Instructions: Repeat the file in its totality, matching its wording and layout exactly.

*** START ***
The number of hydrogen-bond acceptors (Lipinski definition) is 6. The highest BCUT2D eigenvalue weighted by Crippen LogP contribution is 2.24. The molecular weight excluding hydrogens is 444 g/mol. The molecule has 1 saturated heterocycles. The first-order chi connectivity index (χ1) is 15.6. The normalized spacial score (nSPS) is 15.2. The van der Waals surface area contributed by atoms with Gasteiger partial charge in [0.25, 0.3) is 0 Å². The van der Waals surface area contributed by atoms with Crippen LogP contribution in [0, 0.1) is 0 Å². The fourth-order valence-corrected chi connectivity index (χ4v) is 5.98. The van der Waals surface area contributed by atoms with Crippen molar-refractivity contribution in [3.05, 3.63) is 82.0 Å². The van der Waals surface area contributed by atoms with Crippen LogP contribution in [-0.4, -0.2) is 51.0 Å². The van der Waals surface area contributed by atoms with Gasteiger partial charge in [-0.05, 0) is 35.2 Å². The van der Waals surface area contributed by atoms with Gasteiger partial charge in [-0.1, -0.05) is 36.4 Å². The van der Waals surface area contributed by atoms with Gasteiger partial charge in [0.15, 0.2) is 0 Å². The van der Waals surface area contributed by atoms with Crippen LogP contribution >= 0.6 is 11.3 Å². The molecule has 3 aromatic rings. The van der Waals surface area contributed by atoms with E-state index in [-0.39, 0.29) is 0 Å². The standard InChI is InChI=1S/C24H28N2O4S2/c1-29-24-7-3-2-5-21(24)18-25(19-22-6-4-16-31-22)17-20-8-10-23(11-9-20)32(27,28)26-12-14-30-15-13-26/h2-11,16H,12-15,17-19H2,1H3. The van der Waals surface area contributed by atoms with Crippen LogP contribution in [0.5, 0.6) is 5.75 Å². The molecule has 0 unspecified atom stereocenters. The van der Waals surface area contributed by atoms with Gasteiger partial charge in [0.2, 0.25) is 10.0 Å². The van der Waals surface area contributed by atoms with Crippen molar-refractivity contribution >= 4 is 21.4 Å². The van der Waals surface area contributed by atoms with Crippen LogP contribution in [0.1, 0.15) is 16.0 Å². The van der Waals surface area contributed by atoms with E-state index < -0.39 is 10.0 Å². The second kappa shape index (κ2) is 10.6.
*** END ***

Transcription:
The number of hydrogen-bond acceptors (Lipinski definition) is 6. The highest BCUT2D eigenvalue weighted by Crippen LogP contribution is 2.24. The molecular weight excluding hydrogens is 444 g/mol. The molecule has 1 saturated heterocycles. The first-order chi connectivity index (χ1) is 15.6. The normalized spacial score (nSPS) is 15.2. The van der Waals surface area contributed by atoms with Gasteiger partial charge in [0.25, 0.3) is 0 Å². The van der Waals surface area contributed by atoms with Crippen LogP contribution in [0, 0.1) is 0 Å². The fourth-order valence-corrected chi connectivity index (χ4v) is 5.98. The van der Waals surface area contributed by atoms with Crippen molar-refractivity contribution in [3.05, 3.63) is 82.0 Å². The van der Waals surface area contributed by atoms with Crippen LogP contribution in [-0.4, -0.2) is 51.0 Å². The van der Waals surface area contributed by atoms with Gasteiger partial charge in [-0.05, 0) is 35.2 Å². The van der Waals surface area contributed by atoms with Gasteiger partial charge in [-0.1, -0.05) is 36.4 Å². The van der Waals surface area contributed by atoms with Gasteiger partial charge in [0.15, 0.2) is 0 Å². The van der Waals surface area contributed by atoms with Crippen LogP contribution >= 0.6 is 11.3 Å². The molecule has 3 aromatic rings. The van der Waals surface area contributed by atoms with E-state index in [-0.39, 0.29) is 0 Å². The standard InChI is InChI=1S/C24H28N2O4S2/c1-29-24-7-3-2-5-21(24)18-25(19-22-6-4-16-31-22)17-20-8-10-23(11-9-20)32(27,28)26-12-14-30-15-13-26/h2-11,16H,12-15,17-19H2,1H3. The van der Waals surface area contributed by atoms with Crippen LogP contribution in [0.5, 0.6) is 5.75 Å². The molecule has 0 unspecified atom stereocenters. The van der Waals surface area contributed by atoms with Gasteiger partial charge in [0.2, 0.25) is 10.0 Å². The van der Waals surface area contributed by atoms with Crippen molar-refractivity contribution >= 4 is 21.4 Å². The van der Waals surface area contributed by atoms with Crippen LogP contribution in [0.1, 0.15) is 16.0 Å². The van der Waals surface area contributed by atoms with E-state index < -0.39 is 10.0 Å². The second kappa shape index (κ2) is 10.6.